We are hearing a lot of chatter about some online lending platforms halting originations and some real estate crowdfunding platforms pulling back.
A report out of the DACH countries provides some European perspective. In the DACH countries, property investment has been a standout performer in online capital formation and investment.
According to a report in Handelsblatt, Dagobertinvest, the largest real estate crowdfunding platform saw a decline in activity as the COVID-19 economic reality hit. But after this initial decline, investment activity popped back.
According to Andreas Zederbauer, CEO and founder of Dagobertinvest:
“The demand for investment opportunities in around the first two weeks of Coronavirus collapsed by half, but since then it has risen again. People now have something else in mind than real estate projects.” [translated]
But Zederbauer remains confident in the market viewing the challenge as a “temporary phenomenon:”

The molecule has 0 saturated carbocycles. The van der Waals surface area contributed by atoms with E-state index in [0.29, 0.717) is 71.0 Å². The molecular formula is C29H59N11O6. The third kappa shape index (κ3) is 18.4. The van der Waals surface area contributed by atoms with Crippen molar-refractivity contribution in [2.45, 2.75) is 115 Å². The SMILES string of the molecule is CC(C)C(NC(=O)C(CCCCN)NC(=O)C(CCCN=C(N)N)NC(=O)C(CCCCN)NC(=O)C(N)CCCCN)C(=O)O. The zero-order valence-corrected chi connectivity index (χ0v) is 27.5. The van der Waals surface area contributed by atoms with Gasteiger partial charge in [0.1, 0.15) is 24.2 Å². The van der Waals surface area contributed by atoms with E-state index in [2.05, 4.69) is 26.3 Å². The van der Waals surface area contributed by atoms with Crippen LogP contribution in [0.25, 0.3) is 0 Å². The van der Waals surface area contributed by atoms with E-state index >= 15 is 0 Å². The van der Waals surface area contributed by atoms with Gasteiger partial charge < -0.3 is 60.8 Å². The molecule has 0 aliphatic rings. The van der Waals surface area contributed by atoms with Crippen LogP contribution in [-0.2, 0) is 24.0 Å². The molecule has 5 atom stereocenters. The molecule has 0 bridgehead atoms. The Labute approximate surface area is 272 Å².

“The need for housing has not decreased in the crisis. And in the crisis, there is often an escape to real assets. Therefore, property will remain a sought-after asset. ”
Dagobertinvest has not experienced any defaults but does anticipate some delays.
Daogobertinvest raised approximately €21 in mezzanine financing during 2019. Originally, the crowdinvesting platform expected to top €37 million during 2020. The Coronavirus has understandably put this amount in question.
While Zederbauer is optimistic, the CEO of Publity is less sanguine. Thomas Olek believes:
“The real estate expertise of crowd financiers will be put to the test as well as the crisis resistance of subordinated loans.”
Frequently, real estate lenders will offer subordinated products generating higher returns along with more risk.
The same report quoted Simon Burke, CEO of Exporo – the real estate crowdfunding leader in Germany. Burke believes his Hamburg based platform will emerge stronger following the crisis. Burke sees opportunity regardless of which way the market lands:
“We are well positioned for both scenarios,” said Burke, referencing the possible collapse of real estate values and the potential to make opportunistic purchases.